The Magic Flute is a singspiel in two acts by the Austrian composer Wolfgang Amadeus Mozart, who is also known for his other operas like Don Giovanni, Così fan tutte, and The Marriage of Figaro, as well as symphonies and other works. The Magic Flute was composed in 1791, with a libretto by Emanuel Schikaneder, a composer, actor, and theater director who had commissioned this setting of his own text.
The premiere of The Magic Flute took place on 30 September 1791 at the Theater auf der Wieden in Vienna. The opera was wildly popular, with over 100 performances given in the first year. Schikaneder, the librettist, played the role of Papageno in the first performance, which Mozart conducted from the pianoforte. The Queen of the Night was played by Mozart’s sister-in-law.
The Magic Flute is an allegory, and this is partly indicated by the abundance of threes in the performance: three slaves, three ladies attendant upon the Queen, three boys, and the three initial chords of the overture. Egypt is suggested, but not an Egypt of history.
The story of The Magic Flute begins with the rescue of Tamino from a serpent by the Queen’s three attendants. Having fainted, he does not know how he was saved, and mistakenly credits Papageno, who allows him to remain in the dark. The attendants show Tamino a picture of Pamina, the Queen’s daughter, and falls in love with it. He is informed that Pamina is the prisoner of Sarastro, and in order to rescue her, Tamino is given a magic flute, and Papageno a set of magic bells. After encountering and overcoming Pamina’s captor, Monostatos, and Sarastro enters, whereupon it is revealed that Pamina was not fleeing Sarastro but Monostatos. Sarastro sends the newcomers to the Temple for purification.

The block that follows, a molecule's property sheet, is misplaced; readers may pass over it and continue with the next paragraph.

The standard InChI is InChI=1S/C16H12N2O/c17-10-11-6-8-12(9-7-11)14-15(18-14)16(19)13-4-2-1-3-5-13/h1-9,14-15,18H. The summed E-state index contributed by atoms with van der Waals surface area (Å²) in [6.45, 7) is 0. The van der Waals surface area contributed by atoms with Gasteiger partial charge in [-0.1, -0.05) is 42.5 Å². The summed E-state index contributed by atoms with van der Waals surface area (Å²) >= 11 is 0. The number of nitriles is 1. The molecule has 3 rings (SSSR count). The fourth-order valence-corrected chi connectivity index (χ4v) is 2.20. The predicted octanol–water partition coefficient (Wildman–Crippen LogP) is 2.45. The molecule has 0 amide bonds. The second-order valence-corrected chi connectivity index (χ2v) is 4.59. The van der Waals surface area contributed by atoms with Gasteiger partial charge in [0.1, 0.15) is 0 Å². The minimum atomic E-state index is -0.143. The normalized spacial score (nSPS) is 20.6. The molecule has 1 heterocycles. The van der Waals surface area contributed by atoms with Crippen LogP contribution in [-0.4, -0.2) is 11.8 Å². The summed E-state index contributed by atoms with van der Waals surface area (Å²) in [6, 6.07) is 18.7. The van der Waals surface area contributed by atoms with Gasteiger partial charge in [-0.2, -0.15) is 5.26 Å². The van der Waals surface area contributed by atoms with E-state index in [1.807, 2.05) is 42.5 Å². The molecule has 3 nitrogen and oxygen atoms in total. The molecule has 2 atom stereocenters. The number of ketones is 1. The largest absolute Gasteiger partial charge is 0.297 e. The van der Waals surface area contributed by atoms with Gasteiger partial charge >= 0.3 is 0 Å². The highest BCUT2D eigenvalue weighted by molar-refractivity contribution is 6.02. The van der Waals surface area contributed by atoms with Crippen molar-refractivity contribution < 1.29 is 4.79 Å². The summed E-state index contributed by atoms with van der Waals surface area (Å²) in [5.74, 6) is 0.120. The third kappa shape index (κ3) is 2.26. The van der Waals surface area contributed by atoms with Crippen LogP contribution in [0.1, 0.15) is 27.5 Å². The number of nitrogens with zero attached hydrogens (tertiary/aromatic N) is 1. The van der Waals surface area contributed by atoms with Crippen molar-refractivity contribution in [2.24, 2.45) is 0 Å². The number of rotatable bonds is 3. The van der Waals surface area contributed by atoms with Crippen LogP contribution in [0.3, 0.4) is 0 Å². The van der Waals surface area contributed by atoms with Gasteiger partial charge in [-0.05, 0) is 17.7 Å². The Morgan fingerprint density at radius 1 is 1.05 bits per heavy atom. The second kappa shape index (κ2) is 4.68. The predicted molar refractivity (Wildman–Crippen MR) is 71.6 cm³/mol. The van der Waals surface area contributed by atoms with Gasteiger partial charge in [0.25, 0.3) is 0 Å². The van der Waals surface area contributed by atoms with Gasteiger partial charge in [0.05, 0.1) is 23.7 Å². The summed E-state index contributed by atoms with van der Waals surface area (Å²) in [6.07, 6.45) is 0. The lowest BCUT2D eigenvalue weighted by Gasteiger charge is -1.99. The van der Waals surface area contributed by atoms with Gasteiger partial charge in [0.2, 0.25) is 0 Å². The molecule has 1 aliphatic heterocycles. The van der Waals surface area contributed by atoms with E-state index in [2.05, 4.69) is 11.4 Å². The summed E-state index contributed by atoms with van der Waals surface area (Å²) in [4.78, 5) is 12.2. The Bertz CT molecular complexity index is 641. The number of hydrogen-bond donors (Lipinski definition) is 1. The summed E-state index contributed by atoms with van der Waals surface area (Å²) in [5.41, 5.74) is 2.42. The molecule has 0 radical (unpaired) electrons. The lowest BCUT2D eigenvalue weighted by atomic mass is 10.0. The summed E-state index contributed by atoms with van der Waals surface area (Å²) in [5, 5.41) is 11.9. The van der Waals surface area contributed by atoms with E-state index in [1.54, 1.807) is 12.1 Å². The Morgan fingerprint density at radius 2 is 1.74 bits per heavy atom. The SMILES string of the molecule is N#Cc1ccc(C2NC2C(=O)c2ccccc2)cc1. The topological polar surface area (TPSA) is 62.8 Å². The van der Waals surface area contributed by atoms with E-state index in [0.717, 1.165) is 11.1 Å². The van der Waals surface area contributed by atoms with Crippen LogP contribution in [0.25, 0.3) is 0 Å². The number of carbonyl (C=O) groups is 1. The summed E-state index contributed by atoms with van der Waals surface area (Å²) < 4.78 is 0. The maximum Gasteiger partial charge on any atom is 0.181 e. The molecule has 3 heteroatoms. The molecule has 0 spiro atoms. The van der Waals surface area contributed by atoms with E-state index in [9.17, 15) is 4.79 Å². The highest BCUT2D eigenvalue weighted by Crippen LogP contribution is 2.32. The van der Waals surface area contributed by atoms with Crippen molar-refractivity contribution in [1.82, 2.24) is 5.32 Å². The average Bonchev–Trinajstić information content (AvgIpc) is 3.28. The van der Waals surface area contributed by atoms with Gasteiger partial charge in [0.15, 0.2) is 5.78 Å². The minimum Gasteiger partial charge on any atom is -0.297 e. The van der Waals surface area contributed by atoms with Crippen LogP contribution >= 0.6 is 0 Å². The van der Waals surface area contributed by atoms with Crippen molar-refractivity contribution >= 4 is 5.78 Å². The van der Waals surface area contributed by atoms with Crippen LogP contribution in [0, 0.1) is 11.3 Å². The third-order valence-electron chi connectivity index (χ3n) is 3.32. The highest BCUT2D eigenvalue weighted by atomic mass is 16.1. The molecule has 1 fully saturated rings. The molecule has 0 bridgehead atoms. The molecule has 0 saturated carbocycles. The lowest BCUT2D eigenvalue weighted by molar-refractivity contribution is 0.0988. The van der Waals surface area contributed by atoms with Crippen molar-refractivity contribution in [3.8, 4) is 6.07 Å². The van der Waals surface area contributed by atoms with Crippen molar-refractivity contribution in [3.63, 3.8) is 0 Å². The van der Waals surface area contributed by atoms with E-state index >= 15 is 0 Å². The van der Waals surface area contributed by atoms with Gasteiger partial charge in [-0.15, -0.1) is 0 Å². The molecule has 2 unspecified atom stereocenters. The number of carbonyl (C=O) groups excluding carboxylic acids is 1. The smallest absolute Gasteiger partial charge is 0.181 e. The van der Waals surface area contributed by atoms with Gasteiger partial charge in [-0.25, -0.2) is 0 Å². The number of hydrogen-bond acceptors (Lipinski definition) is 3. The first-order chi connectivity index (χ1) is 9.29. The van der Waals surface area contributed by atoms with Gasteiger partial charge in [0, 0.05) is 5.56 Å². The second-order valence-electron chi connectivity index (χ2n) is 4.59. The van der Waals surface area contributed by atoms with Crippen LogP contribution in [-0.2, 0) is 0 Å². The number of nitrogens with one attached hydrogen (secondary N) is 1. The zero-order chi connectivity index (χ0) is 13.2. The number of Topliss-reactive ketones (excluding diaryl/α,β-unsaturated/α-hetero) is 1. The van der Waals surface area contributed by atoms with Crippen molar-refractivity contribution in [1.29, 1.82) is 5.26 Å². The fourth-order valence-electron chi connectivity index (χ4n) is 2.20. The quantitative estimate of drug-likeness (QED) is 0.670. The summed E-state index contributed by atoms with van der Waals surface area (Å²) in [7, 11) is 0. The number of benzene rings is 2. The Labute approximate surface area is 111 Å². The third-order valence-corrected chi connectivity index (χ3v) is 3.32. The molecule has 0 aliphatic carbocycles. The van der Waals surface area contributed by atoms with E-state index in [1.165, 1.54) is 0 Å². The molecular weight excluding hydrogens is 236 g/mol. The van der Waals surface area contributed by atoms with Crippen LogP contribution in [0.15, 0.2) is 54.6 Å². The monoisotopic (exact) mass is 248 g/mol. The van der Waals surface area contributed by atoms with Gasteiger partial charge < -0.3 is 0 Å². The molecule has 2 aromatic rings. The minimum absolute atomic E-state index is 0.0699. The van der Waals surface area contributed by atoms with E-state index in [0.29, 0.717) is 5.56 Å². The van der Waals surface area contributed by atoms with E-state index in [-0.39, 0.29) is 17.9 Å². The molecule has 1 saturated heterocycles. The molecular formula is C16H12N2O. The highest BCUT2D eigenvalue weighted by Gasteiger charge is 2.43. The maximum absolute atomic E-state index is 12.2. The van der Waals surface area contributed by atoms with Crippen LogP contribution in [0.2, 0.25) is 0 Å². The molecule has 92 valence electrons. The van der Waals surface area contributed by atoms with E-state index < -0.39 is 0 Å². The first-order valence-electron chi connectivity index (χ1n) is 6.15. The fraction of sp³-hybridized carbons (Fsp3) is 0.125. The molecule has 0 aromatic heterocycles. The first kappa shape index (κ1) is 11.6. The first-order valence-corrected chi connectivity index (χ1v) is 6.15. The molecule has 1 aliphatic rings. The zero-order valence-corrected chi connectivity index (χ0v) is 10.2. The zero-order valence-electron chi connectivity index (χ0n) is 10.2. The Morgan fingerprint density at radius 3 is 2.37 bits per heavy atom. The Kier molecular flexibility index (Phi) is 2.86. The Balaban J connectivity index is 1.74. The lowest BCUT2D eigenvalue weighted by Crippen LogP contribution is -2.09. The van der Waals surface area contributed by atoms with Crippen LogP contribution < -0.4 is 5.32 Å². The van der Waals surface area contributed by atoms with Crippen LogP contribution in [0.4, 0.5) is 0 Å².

In Act II of The Magic Flute, Sarastro reveals that Tamino and Pamina are destined to wed, but that Tamino must first endure trials, which Tamino agrees to. Papageno is told that if he wants to find a wife, he, too, must undergo trials, and when he learns that Papagena is destined to be his, he agrees, despite serious misgivings. They are both forbidden to speak to any woman for the duration of their trial. They are confronted by the three attendants who threaten then with dire punishments if they disobey the Queen. Papageno believes them, but Tamino stands firm. Monostatos comes upon Pamina and threatens to rape her, as the Queen reveals that her true goal is to have Sarastro killed and gives Pamina a dagger, charging her with this task. She leaves, and Sarastro arrives and stops Monostatos. Tamina reveals what has happened and asks forgiveness for her mother, which Sarastro cannot grant.
The testing is continued as each man meets the woman he loves, but cannot speak to her, and she cannot understand why. Pamina and Papageno, fearing that they have lost their loves, both consider suicide, but are prevented, Pamina by being interrupted by the three boys, and Papageno by the entrance of his true love, Papagena. The Queen and Monostatos make a final attempt to win their way, but Sarastro and the light defeat the darkness.